When to Have the Conversation About Getting your Parents Help & 10 Signs that it needs to be NOW
We believe the best time to start the conversation is before, they actually need the help.This way, everyone is proactively putting a plan together, and are able to ask the right questions and even more important, everyone is able to listen to the answers.
In a study conducted by AARP, 2 out of 10 Americans over the age of 70, said they needed help to accomplish some everyday tasks. And this is not including Americans who have a medical condition that might inhibit their ability to care for themselves. If you wait until there is a situation, like an injury or illness that requires immediate attention, everyone is scrambling to do and find the appropriate help. There is no time to research properly since during any traumatic event, heads are not always as clear as they need to be about making such important decisions and the wrong action or decision can be made. If you start the conversation, prior to the “need” and put a plan in place, when and if you need to bring in help, you have already chosen the right care, the right resources, and the right agency.
The best time to introduce the conversation that your loved ones might need help in the near future is before they actually need the help. This way you can both address your concerns and listen to each other, in order to come up with the best plan for everyone involved
If you live locally to your parents, you are better able to access the situation and begin the conversation at the first sign that a talk is due. It is harder for families who do not live close by and must rely on the answers that their loved ones are giving them. It is important for adult children to listen for attitudes or behavior changes that either their loved one is reporting to them, and sometimes it is necessary to listen to a close friend or neighbor who might be noticing changes that you have not seen yet. Either way, you want to listen very carefully for the answers your loved ones are giving you and determine if there is a red flag or not.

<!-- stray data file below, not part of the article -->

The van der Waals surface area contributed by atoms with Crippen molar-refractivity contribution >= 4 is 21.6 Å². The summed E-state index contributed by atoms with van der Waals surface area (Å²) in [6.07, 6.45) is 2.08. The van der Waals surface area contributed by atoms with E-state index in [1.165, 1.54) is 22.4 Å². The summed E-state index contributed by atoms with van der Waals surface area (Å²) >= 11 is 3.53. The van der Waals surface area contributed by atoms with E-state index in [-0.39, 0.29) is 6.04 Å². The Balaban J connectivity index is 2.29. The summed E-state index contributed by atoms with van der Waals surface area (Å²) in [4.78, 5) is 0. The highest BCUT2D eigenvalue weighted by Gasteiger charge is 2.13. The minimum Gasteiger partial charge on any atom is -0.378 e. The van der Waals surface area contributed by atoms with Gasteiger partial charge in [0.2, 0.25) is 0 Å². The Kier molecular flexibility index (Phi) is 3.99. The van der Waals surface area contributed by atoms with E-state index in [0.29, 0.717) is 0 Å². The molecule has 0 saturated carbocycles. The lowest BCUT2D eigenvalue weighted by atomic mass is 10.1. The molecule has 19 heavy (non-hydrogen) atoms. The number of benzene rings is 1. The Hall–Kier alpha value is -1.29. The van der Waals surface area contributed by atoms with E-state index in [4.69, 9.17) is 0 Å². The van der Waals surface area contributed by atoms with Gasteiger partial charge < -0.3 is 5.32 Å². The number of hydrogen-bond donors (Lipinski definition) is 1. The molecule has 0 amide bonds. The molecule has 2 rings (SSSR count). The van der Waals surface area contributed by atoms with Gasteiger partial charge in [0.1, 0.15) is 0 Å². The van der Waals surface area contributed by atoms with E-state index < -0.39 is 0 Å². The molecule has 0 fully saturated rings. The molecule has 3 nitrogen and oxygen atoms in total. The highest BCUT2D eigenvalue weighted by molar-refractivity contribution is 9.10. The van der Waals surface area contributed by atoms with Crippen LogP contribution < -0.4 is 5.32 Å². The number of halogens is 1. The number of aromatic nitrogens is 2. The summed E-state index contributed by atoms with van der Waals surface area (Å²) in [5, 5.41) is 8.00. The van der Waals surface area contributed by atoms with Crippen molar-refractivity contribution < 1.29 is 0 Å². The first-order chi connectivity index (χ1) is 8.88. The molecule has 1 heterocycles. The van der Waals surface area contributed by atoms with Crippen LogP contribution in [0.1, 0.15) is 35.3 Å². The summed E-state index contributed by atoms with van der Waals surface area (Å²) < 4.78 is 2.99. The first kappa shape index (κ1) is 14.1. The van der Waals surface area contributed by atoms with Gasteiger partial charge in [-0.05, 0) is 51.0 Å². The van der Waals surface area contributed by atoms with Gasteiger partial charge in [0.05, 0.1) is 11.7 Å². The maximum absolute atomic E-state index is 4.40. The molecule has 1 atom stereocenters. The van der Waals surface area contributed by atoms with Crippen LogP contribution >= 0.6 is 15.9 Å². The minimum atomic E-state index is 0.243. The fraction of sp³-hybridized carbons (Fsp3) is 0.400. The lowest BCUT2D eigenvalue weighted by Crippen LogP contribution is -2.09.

Here are 10 clear warning signs that some type of intervention is needed.
1. Mail and bills are piling up – If you notice or they begin to tell you that the water or electric was turned off, or that they bounced a check, it could be a clear sign that opening mail and paying bills can be overwhelming. If they seem to be going through money fast, or making comments about banking issues, it can be a sign that they are no longer capable of managing their own finances.
2. Either upon visiting, or someone reporting to you that the house is cluttered or unkempt. If your mom always prided herself on keeping a tidy house, and it is no longer that way, you should begin to be concerned.
3. Losing Weight or complaining about spoiled food in the refrigerator. If you can’t check on it yourself, ask your loved ones when they are planning to food shop, or how often they make the trip to the market. If there is spoilage, they might not be eating enough or eating less nutritionally. Moreover, spoiled foods can lead to an illness that it hard for the elderly to recover from.
4. Confusion or forgetfulness. If an everyday question, like “how was your day, or what did you make for dinner last night” is met with a story of burning dinner or forgetting about the casserole cooking in the oven, it could be a sign of short-term memory loss, which can certainly lead to a safety issue.